Whipple's Disease

Whipple’s disease is an uncommon condition which affects several organs and systems in the body. In most cases the bowel is affected but the joints, eyes, heart, brain and lungs can also be affected. The disease is named after an American pathologist, Dr George Hoyt Whipple, who first described the disease in 1907. Whipple’s disease affects the body’s aptitude to absorb nutrients, causing problems related to deficiencies of vitamins, minerals and nutrients; known as malabsorption.

Whipple’s disease is very rare and it is estimated that there is less than 1 case per 1,000,000 people every year. It can affect people of different ages but it is most commonly found in middle-aged people. The disease tends to be more common in males, females and also among Caucasian populations.

Whipple’s disease is sometimes known as intestinal lipodystrophy.

What causes Whipple’s disease?

Whipple’s disease is brought on by infection through a strain of bacteria known as Tropheryma whippelii. The disease most commonly affects the small intestine, but it can cause problems in other organs and body systems. There is some evidence to suggest that family history may increase the risk of Whipple’s disease.

Symptom of Whipple’s disease

Symptoms of Whipple’s disease usually develop gradually and tend to begin with joint pain. Most other symptoms are linked to infection in the stomach and intestines, but as other systems may be affected other symptoms can develop. Symptoms include:

  • Weight loss.
  • Loss of appetite.
  • Fatigue.
  • Diarrhoea.
  • Fever.
  • Abdominal pain.
  • Changes in the colour of the skin.
  • Confusion and memory loss.
  • Flatulence.
  • Bloating.
  • Chronic cough.
  • Problems affecting the eyes.
  • Enlarged lymph nodes.
  • Fatty stools.
  • Gastrointestinal bleeding.

Complications of Whipple’s disease

If left untreated, Whipple’s disease can cause severe complications, including:

  • Brain damage.
  • Damage to the heart.
  • Malnutrition.
  • Severe weight loss and anorexia in extreme cases.

How is Whipple’s disease diagnosed?

Whipple’s disease can be difficult to diagnose because if affects several organs and systems and there is no specific test to confirm a diagnosis. As the disease is so rare other conditions that cause related symptoms may be investigated first, in order to rule them out. Tests that may be used in the diagnostic process for Whipple’s disease include:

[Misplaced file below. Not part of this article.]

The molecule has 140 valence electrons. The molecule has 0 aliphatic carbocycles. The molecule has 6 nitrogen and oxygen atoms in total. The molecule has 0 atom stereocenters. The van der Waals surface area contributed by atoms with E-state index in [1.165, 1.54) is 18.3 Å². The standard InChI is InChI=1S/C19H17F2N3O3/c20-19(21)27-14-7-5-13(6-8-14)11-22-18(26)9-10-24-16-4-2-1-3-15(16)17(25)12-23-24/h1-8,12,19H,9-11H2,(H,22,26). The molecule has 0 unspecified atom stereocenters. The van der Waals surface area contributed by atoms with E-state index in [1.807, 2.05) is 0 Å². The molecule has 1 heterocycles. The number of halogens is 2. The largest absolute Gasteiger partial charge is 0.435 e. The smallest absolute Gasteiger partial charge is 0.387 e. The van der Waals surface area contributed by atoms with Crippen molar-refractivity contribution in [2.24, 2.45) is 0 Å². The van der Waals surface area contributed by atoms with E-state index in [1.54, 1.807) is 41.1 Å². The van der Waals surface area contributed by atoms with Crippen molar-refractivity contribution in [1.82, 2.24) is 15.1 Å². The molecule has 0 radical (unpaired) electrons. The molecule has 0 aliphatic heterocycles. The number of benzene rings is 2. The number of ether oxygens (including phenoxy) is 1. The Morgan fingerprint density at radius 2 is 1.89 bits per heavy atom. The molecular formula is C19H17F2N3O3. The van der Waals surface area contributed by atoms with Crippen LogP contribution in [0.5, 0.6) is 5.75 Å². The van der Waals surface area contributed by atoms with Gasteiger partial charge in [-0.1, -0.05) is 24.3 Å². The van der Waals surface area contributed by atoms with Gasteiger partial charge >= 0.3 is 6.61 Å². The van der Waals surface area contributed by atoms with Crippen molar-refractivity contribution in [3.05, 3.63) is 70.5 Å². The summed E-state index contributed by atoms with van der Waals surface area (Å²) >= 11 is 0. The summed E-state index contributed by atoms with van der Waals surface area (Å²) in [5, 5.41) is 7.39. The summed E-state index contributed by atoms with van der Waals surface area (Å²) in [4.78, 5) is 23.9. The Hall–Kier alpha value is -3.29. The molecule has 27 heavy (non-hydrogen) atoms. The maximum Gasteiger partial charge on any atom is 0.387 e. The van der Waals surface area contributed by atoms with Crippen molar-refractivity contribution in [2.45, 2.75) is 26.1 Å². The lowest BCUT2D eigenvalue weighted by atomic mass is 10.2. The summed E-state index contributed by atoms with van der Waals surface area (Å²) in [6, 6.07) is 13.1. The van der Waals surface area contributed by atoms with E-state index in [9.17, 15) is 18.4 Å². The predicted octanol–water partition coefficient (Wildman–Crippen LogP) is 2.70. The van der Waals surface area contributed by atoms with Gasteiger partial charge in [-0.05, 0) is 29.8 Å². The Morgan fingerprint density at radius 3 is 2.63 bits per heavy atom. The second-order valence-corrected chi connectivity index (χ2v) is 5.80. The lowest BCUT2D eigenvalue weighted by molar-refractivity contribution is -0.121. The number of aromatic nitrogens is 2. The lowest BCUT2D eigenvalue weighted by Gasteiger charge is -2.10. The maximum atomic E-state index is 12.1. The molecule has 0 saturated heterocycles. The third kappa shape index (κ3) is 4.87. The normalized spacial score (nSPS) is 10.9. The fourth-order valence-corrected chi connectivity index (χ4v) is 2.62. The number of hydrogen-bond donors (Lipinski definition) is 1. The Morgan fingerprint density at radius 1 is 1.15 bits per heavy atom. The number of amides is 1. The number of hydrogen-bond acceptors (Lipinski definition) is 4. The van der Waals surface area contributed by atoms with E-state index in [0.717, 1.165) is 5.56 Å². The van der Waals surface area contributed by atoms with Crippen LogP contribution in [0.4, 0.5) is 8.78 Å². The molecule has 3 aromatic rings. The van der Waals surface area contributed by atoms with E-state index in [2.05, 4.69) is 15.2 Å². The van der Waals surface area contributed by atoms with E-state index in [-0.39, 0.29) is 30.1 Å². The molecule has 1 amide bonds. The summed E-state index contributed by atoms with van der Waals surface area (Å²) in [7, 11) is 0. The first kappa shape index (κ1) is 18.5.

• Blood tests.
  • Biopsy samples from the small intestine and other affected organs.
  • Endoscopy.
  • Polymerase chain reaction (known as PCR), which is used to detect the presence of Tropheryma whippelii bacteria.

Treatment for Whipple’s disease

The main treatment for Whipple’s disease is antibiotics, which are prescribed to fight the Tropheryma whippelii bacteria infection. However, it may be necessary to try a few different drugs to find the best course of antibiotics. If symptoms reappear during treatment a different drug will usually be trialled. Antibiotics are taken for at least 12 months and it can take two years for the small intestine to recover fully.

Depending on the severity of the condition additional treatments, including electrolyte, fluid replacement therapy and nutritional supplements may also be required. Whipple’s disease causes malabsorption, which prevents the body from being able to absorb important nutrients, vitamins and minerals. If a patient has a deficiency they may be advised to take vitamin and mineral supplements, including iron, magnesium and calcium supplements and vitamins B12 and D.

After the course of antibiotics has finished a repeat PCR test will be carried out.

If you are being treated for Whipple’s disease and your symptoms get worse, or you experience new symptoms, you should contact your doctor as soon as possible.

What is the outlook for people with Whipple’s disease?

Whipple’s disease is often able to be cured and managed effectively if the condition is diagnosed and treated early.

The outlook is poor if the condition is left untreated and complications can be serious and potentially life-threatening; most cases left untreated prove to be fatal. Patients should be monitored closely as relapse occurs in around 30 percent of people. Once treatment has started gastrointestinal symptoms tend to improve quickly, but other symptoms can take a long time to ease.

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